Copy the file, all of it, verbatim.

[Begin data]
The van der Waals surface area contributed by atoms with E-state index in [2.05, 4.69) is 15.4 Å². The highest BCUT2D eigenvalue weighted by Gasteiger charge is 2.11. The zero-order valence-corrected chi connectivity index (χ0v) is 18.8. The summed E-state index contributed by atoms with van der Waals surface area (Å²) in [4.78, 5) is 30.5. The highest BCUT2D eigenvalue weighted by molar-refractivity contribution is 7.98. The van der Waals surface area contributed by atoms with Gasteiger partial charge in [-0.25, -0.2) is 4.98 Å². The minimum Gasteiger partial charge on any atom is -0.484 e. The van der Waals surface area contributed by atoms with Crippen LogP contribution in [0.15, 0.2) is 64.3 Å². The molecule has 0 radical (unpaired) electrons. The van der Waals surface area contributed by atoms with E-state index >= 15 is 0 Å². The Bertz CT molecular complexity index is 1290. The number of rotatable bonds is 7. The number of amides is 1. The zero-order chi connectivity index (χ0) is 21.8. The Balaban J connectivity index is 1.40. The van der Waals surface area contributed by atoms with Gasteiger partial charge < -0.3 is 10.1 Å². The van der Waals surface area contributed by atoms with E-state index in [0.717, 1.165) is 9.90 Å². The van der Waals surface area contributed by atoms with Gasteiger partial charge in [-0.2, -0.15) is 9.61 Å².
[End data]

The van der Waals surface area contributed by atoms with E-state index in [2.05, 4.69) is 15.4 Å². The highest BCUT2D eigenvalue weighted by Gasteiger charge is 2.11. The zero-order valence-corrected chi connectivity index (χ0v) is 18.8. The summed E-state index contributed by atoms with van der Waals surface area (Å²) in [4.78, 5) is 30.5. The highest BCUT2D eigenvalue weighted by molar-refractivity contribution is 7.98. The van der Waals surface area contributed by atoms with Gasteiger partial charge in [-0.25, -0.2) is 4.98 Å². The minimum Gasteiger partial charge on any atom is -0.484 e. The van der Waals surface area contributed by atoms with Crippen LogP contribution in [0.15, 0.2) is 64.3 Å². The molecule has 0 radical (unpaired) electrons. The van der Waals surface area contributed by atoms with E-state index >= 15 is 0 Å². The Bertz CT molecular complexity index is 1290. The number of rotatable bonds is 7. The number of amides is 1. The zero-order chi connectivity index (χ0) is 21.8. The Balaban J connectivity index is 1.40. The van der Waals surface area contributed by atoms with Gasteiger partial charge < -0.3 is 10.1 Å². The van der Waals surface area contributed by atoms with E-state index in [0.717, 1.165) is 9.90 Å². The van der Waals surface area contributed by atoms with Gasteiger partial charge in [-0.2, -0.15) is 9.61 Å².